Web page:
Other analyses by countries have been conducted in Latin America. Among the most important, Rojas (2006b and 2007), using the domains-of-life approach in Mexico, found that people are on average, more satisfied in the family domain, while they are less satisfied in the consumption, personal and job domains. Rojas (2007) found that income is an explanatory variable of relevancy for the economic and labor satisfaction, but not for either family or leisure satisfaction. Due to that, he found a weak relationship between income and life satisfaction Gerstenbluth et al. (2007) studied the relationship between happiness and health in Argentina and Uruguay using the Latinobarómetro 2004. Cruz and Torres (2006), using the Encuesta de Calidad de Vida 2003, tested various happiness hypotheses among Colombians and Cid et al. (2008), using the survey called Salud, Bienestar y Envejecimiento en América Latina y el Caribe (SABE), explored the correlation between happiness and income in the elderly in Uruguay. To our knowledge, the previous studies conducted about Latin America have not included the effect of social capital on subjective well-being, and they have analyzed the self-employment as a homogeneous labor market status.

However, when considering the specificity of the leisure domain, we should take into account that while satisfaction with other realms of life may lie upon the valuation of objective situations (such as one’s financial situation, health or housing conditions), satisfaction with leisure brings in an additional challenge as individual’s boundaries of leisure are defined by her perception of what is pleasant (Ateca-Amestoy et al., 2008).

Conceptual discussion on the nature of leisure time in contemporary societies

Time allocation decisions within the family: economic approaches and models. We will attach to the economic approach to human behavior by Becker (moreover, bring arguments such as those contained in a theory of social interactions).

'Temporal autonomy' is a matter of having 'discretionary control' over your time.
Discretionary Time. A New Measure of Freedom (Goodin et al., 2005)
Other approaches: we have found these relevant arguments:

  1. Veblen's theory
  2. The omnivore
  3. Bourdieu's distinction
  4. Putnam's social capital

3.1. What is Social Capital?

There is a traditional consensus that there exists three distincs traditions that conceptualize and analyze social capital. All three would be relevant for our reasoning.

- Pierre Bourdieu <cite>bourdieu2</cite>:

who conceptualised social capital as the `actual or potential resources' that an individual has at his/her disposal as a result of `a durable network of more or less institutionalised relationships of mutual acquaintance and recognition', i.e. membership in a group. Some authors point out that this definition must be viewed as part of his broader concern with developing the different types of capital in order to explain the means by which the social stratification system is preserved and the dominant class-reproduction strategy is legitimised.

- J.S. Coleman <cite>coleman</cite>

defines it as the set of resources that inhere in family relations and in community social organisations and that are useful for the cognitive or social development of a child or young person. Social relations were viewed by Coleman to make up important `capital resources' for individuals by means of processes such as setting `obligations, expectations and trustworthiness, creating channels for information, and setting norms backed by efficient sanctions'. These resources may be influenced by factors such as generalised trustworthiness which ensures that obligations are met, the extent to which a person is in need of help and differences among cultures as to whether aid should be requested or given.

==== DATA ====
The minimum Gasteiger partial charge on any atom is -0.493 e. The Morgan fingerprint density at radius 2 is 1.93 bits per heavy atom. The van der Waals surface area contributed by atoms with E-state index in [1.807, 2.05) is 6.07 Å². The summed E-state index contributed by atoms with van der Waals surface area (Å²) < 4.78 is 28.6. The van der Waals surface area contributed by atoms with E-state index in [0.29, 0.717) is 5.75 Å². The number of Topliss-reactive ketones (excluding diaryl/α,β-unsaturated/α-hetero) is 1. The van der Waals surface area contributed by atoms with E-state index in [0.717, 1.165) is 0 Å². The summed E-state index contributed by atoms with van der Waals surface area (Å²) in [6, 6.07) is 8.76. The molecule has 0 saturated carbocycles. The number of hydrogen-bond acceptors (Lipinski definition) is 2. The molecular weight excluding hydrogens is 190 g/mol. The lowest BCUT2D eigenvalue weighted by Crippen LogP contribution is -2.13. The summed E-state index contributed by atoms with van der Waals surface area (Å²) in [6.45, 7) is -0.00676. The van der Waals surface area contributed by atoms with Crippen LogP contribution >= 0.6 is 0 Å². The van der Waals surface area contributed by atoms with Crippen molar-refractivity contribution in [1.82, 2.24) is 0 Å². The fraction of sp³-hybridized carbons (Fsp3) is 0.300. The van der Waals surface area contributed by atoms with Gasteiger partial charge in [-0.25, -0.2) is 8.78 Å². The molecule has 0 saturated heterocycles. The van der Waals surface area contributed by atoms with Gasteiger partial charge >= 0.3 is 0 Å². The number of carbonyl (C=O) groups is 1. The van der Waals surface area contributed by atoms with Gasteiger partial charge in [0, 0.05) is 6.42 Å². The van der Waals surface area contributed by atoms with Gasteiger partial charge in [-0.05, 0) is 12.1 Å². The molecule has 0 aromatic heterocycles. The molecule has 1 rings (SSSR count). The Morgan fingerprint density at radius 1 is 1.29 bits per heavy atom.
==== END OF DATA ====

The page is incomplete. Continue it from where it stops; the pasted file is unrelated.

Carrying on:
- Robert Putnam <cite>putnam1</cite>, <cite>putnam2</cite> and <cite>putnam3</cite>: Social capital refers to features of social organisation, such as trust, norms, and networks, that can improve the efficiency of society by facilitating co-ordinated action. Or rather,"Social capital" refers to features of social organisation such as networks, norms and social trust that facilitate coordination and cooperation for mutual benefit. Underpinning the concept is the notion that social networks encourage norms of reciprocity, ideally generalised rather than specific reciprocity. Whilst acknowledging that there are different forms of social capital (e.g. involving `multi-stranded networks', formal organisation or `public-regarding purposes'), he argues that forms of social capital vary (more or less) along two key dimensions: between bridging (or inclusive) and bonding (or exclusive). There is some disagreement in the literature as to the usefulness of this distinction. On the one hand, Warde and Tampubolon <cite>warde&tampubolon</cite> (2002: 158) argue that the distinction has proved difficult to operationalise.

This disagreement is rooted unsurprisingly in the absence of consensus not only as to how social capital should be conceptualised, but also as to its usefulness, and in the contentious debate concerning how social capital should be measured. The variety of measures of social capital that exist are evidence of the underdeveloped nature of the relationship between theoretical and empirical research on social capital. There are two principal ways in which academic scholars operationalise social capital for the purposes of empirical investigation. By including their own approach which emphasises the importance of social context for social capital, we can consider three approaches in all: